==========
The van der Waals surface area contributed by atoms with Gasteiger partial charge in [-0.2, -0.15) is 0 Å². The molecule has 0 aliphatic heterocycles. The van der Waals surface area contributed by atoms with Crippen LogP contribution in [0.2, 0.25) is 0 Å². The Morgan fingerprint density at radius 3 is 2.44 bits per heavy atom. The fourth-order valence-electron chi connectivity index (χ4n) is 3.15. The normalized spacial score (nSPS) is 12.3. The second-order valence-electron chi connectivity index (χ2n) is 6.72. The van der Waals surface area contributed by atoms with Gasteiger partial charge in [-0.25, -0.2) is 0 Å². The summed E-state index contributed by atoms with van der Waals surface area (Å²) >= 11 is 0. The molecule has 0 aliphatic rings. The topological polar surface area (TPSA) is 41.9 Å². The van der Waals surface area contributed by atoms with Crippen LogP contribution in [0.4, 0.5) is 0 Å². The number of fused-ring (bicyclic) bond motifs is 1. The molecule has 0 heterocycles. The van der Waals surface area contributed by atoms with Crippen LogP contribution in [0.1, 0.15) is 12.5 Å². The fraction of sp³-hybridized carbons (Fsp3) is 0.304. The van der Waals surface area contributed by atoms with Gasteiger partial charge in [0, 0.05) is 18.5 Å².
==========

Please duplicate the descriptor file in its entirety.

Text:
The van der Waals surface area contributed by atoms with Gasteiger partial charge in [-0.2, -0.15) is 0 Å². The molecule has 0 aliphatic heterocycles. The van der Waals surface area contributed by atoms with Crippen LogP contribution in [0.2, 0.25) is 0 Å². The Morgan fingerprint density at radius 3 is 2.44 bits per heavy atom. The fourth-order valence-electron chi connectivity index (χ4n) is 3.15. The normalized spacial score (nSPS) is 12.3. The second-order valence-electron chi connectivity index (χ2n) is 6.72. The van der Waals surface area contributed by atoms with Gasteiger partial charge in [-0.25, -0.2) is 0 Å². The summed E-state index contributed by atoms with van der Waals surface area (Å²) >= 11 is 0. The molecule has 0 aliphatic rings. The topological polar surface area (TPSA) is 41.9 Å². The van der Waals surface area contributed by atoms with Crippen LogP contribution in [0.4, 0.5) is 0 Å². The number of fused-ring (bicyclic) bond motifs is 1. The molecule has 0 heterocycles. The van der Waals surface area contributed by atoms with Crippen LogP contribution in [0.1, 0.15) is 12.5 Å². The fraction of sp³-hybridized carbons (Fsp3) is 0.304. The van der Waals surface area contributed by atoms with Gasteiger partial charge in [0, 0.05) is 18.5 Å².